And wouldn't you know it? Chipotle stock popped nearly 5% in after-hours trading on Thursday after the company was kind enough to provide answers to each one.
Without further ado, here's what the popular burrito maker had to say:
1. How's the foot traffic?
First, I wanted to know whether customer traffic in Chipotle's restaurants has kept up its healthy pace. After all, much of Chipotle's weakness last year arrived when the company told investors that slowing customer traffic served as a sign for weak consumer spending in the second quarter of 2012.
This time around, however, Chipotle's was happy to report second quarter revenue, which grew 18.2% year over year to $816.8 million. This beat analysts estimates that called for $803 million, thanks both to the result of revenue from new locations, and a 5.5% increase in comparable restaurant sales. That healthy comparable sales growth was largely driven by -- you guessed it -- increased traffic during the quarter.
And for those of you keeping track, that 5.5% growth also shows a marked improvement over the last quarter's paltry 1% comparable restaurant sales increase, and even beats the pants off of Panera Bread Company's (NASDAQ:PNRA) respectable 3.3% comp-sales growth in Q1.
Of course, Panera itself is all set to report its own second-quarter earnings on July 23 and, assuming it also benefits from the same trends as Chipotle did in Q2, the competing fast-casual chain still has a chance to strut its stuff for investors next week.
Even so, the market is currently applauding Chipotle's Q2 comp sales results, especially considering they were strong enough to merit boosting their comparable sales guidance for the year. When all is said and done in 2013, Chipotle now expects "low-to-mid-single-digit" comparable sales growth, an improvement over last quarter's guidance, which called for a "flat-to-low-single-digit" increase.
2. Are food cost increases moderating?
Next, I wondered whether the cost of Chipotle's high-quality ingredients might finally show some moderation.
Remember, Chipotle has so far largely resisted raising prices of its menu items to offset the rising cost of goods, which, in turn, has taken a toll on its margins over the past year.
This quarter was no different, as restaurant level operating margin decreased 160 basis points from the year-ago period, to 27.6% during the quarter, once again primarily driven by higher food and marketing costs. Curiously enough, however, this does mark its third-straight sequential operating margin improvement, up from 26.3% last quarter, and 24.6% in the fourth quarter of 2012.
Even so, food costs in the second quarter still represented 33.1% of revenue, which is an improvement over 33.5% two quarters ago, but a slight sequential increase over last quarter's 33%, thanks again to stubbornly high commodity costs.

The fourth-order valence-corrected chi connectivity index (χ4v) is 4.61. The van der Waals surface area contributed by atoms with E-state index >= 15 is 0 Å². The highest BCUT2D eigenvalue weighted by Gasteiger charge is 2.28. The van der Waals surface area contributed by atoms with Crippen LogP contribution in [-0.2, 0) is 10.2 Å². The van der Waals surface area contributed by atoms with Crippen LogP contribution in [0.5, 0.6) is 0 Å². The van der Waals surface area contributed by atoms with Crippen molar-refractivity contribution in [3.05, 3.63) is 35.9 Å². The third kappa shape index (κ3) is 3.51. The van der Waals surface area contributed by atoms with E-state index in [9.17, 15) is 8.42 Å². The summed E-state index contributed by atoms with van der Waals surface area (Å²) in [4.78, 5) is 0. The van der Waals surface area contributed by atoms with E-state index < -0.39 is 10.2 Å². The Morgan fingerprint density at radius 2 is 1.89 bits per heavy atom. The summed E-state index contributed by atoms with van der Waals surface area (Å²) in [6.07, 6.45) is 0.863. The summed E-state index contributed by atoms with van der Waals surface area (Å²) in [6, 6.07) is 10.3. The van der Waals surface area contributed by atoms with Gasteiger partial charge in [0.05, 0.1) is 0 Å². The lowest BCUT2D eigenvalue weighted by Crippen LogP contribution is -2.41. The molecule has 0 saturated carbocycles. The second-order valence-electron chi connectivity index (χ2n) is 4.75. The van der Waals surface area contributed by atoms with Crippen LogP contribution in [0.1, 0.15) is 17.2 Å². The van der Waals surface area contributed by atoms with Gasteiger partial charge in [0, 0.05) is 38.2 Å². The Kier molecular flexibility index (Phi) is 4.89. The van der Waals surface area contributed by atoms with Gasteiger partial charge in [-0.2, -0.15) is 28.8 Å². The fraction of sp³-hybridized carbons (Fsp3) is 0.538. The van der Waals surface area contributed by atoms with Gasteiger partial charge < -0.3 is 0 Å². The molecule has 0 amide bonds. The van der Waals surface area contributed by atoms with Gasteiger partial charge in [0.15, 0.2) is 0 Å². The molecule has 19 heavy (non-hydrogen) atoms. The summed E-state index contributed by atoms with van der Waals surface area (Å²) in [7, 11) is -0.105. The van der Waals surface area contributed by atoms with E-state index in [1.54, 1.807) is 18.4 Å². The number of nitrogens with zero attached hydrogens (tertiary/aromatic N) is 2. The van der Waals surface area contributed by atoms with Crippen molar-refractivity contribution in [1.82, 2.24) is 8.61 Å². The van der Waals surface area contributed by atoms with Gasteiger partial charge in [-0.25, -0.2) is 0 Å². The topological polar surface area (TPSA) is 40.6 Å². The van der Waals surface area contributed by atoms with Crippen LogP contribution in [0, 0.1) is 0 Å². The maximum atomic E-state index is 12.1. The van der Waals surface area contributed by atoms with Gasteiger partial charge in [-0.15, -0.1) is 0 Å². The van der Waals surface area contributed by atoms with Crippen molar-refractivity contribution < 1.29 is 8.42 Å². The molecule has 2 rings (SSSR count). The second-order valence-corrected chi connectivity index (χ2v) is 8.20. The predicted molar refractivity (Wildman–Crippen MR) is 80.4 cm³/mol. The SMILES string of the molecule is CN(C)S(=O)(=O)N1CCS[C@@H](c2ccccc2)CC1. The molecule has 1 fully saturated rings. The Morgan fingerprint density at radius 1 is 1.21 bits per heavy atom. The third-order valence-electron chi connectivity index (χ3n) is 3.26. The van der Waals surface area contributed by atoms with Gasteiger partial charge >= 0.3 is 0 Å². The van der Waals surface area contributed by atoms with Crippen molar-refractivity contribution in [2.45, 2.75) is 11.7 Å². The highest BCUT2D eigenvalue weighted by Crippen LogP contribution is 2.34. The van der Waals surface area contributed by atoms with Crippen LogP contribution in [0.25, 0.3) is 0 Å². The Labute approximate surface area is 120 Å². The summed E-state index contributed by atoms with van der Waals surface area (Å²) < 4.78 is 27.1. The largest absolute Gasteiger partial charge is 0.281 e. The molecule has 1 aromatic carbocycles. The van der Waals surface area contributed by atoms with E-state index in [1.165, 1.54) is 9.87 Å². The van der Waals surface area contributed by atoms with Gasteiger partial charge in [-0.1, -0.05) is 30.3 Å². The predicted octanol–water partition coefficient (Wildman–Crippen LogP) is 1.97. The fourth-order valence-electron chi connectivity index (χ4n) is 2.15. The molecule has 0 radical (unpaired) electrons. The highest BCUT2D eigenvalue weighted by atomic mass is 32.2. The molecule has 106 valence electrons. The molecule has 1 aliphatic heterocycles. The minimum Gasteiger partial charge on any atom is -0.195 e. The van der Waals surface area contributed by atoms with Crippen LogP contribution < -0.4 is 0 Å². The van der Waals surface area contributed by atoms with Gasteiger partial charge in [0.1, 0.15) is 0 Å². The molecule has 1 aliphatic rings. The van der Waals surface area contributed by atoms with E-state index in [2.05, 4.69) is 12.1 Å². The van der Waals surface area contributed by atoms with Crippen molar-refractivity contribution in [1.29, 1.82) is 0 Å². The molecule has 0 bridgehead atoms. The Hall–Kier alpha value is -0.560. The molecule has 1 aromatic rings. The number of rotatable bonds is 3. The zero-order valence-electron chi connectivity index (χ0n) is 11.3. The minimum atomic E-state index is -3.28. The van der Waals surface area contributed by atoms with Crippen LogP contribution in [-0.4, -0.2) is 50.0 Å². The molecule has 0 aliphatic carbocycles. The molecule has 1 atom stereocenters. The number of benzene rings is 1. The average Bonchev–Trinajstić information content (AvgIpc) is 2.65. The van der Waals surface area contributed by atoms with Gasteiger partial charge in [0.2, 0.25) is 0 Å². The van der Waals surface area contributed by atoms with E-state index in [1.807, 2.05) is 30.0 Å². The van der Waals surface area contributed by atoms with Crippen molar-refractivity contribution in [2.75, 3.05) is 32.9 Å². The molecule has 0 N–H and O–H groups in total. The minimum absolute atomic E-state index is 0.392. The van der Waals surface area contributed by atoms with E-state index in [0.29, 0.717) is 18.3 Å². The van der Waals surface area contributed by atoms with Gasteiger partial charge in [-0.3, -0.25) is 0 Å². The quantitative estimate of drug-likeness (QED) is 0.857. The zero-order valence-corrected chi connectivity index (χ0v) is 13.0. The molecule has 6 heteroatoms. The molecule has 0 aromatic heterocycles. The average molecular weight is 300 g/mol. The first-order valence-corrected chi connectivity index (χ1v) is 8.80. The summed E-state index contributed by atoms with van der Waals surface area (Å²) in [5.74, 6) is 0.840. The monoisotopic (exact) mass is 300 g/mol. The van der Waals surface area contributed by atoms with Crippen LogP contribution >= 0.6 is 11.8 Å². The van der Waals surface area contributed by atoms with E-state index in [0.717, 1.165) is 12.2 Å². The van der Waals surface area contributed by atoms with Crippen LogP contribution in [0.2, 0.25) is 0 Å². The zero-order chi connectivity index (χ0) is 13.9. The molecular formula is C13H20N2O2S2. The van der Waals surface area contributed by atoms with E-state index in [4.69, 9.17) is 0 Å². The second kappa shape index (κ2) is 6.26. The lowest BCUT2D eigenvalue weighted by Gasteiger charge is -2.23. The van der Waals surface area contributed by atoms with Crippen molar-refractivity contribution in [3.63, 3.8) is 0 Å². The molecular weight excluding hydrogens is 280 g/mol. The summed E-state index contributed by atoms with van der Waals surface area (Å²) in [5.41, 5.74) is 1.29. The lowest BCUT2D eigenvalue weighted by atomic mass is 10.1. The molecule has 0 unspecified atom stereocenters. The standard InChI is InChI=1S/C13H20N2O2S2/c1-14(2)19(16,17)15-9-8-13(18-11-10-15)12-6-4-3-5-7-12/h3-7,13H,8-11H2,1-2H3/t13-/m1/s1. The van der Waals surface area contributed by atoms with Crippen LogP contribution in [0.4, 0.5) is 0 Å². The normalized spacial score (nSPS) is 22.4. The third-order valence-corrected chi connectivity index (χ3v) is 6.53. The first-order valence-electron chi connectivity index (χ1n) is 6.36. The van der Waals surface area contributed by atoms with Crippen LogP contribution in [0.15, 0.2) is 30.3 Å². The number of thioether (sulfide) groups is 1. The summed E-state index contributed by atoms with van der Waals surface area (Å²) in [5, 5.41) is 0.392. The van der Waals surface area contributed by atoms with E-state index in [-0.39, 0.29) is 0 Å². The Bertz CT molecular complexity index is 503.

As a result, and when the remaining expenses were accounted for, Chipotle managed to turn in quarterly net income of $2.82 per share, an increase of just 10.1% from last year. However, that still edged out analysts' expectations, which called for earnings per share of $2.81.
3. How are those expansion plans coming along?
Last but not least, I was looking for updates to shed light on the progress of the company's expansion plans.
Sure enough, Chipotle opened 44 new restaurants during the quarter, bringing its total number of new locations this year to 92, while keeping it on track to reach the high end of its full-year restaurant openings guidance for between 165 and 180 units. As of the end of June, Chipotle now operates a total of 1,502 locations.
Unfortunately, the release didn't provide any additional color on the total growth potential for Chipotle's new Shophouse Southeast Asian Kitchen concept restaurants, but investors can at least take solace in knowing the performance of the few existing Shophouse locations has been strong enough to merit the recent signing of new lease deals last month aimed at developing four more locations.
All in all, Chipotle shareholders should be happy that their company just wrapped up another solid quarter, and it's safe to say their company remains well positioned for significant profitable growth for the foreseeable future.
Fool contributor Steve Symington has no position in any stocks mentioned. The Motley Fool recommends Chipotle Mexican Grill and Panera Bread. The Motley Fool owns shares of Chipotle Mexican Grill and Panera Bread. Try any of our Foolish newsletter services free for 30 days. We Fools may not all hold the same opinions, but we all believe that considering a diverse range of insights makes us better investors. The Motley Fool has a disclosure policy.